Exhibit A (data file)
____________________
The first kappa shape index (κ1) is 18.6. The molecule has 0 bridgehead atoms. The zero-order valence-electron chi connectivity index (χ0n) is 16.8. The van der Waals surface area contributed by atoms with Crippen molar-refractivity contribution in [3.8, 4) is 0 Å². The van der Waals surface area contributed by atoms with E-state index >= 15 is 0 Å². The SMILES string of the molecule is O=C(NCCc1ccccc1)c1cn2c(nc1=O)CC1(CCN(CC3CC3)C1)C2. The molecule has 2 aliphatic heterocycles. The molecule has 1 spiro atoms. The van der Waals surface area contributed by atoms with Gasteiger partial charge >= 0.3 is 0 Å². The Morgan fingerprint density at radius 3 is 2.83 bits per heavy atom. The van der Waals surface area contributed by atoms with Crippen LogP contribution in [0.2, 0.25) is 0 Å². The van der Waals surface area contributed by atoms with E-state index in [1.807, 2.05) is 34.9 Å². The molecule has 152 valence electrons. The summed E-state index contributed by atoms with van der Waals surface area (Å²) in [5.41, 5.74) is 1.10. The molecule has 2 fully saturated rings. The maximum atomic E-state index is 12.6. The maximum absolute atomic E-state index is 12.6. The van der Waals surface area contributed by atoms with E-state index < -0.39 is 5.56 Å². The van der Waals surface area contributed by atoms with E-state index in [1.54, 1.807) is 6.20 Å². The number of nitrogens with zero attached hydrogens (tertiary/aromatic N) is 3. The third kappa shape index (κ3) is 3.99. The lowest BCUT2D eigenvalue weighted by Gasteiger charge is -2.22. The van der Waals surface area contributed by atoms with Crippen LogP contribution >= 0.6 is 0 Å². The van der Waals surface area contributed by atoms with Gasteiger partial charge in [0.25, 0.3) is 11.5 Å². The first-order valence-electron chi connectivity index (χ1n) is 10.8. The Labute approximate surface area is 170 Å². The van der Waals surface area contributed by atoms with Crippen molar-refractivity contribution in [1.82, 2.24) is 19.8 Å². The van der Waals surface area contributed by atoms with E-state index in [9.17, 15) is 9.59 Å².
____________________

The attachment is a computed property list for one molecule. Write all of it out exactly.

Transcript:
The first kappa shape index (κ1) is 18.6. The molecule has 0 bridgehead atoms. The zero-order valence-electron chi connectivity index (χ0n) is 16.8. The van der Waals surface area contributed by atoms with Crippen molar-refractivity contribution in [3.8, 4) is 0 Å². The van der Waals surface area contributed by atoms with E-state index >= 15 is 0 Å². The SMILES string of the molecule is O=C(NCCc1ccccc1)c1cn2c(nc1=O)CC1(CCN(CC3CC3)C1)C2. The molecule has 2 aliphatic heterocycles. The molecule has 1 spiro atoms. The van der Waals surface area contributed by atoms with Gasteiger partial charge >= 0.3 is 0 Å². The Morgan fingerprint density at radius 3 is 2.83 bits per heavy atom. The van der Waals surface area contributed by atoms with Crippen LogP contribution in [0.2, 0.25) is 0 Å². The van der Waals surface area contributed by atoms with E-state index in [1.807, 2.05) is 34.9 Å². The molecule has 152 valence electrons. The summed E-state index contributed by atoms with van der Waals surface area (Å²) in [5.41, 5.74) is 1.10. The molecule has 2 fully saturated rings. The maximum atomic E-state index is 12.6. The maximum absolute atomic E-state index is 12.6. The van der Waals surface area contributed by atoms with E-state index < -0.39 is 5.56 Å². The van der Waals surface area contributed by atoms with E-state index in [1.54, 1.807) is 6.20 Å². The number of nitrogens with zero attached hydrogens (tertiary/aromatic N) is 3. The third kappa shape index (κ3) is 3.99. The lowest BCUT2D eigenvalue weighted by Gasteiger charge is -2.22. The van der Waals surface area contributed by atoms with Crippen LogP contribution >= 0.6 is 0 Å². The van der Waals surface area contributed by atoms with Gasteiger partial charge in [0.25, 0.3) is 11.5 Å². The first-order valence-electron chi connectivity index (χ1n) is 10.8. The Labute approximate surface area is 170 Å². The van der Waals surface area contributed by atoms with Crippen molar-refractivity contribution in [1.82, 2.24) is 19.8 Å². The van der Waals surface area contributed by atoms with E-state index in [9.17, 15) is 9.59 Å².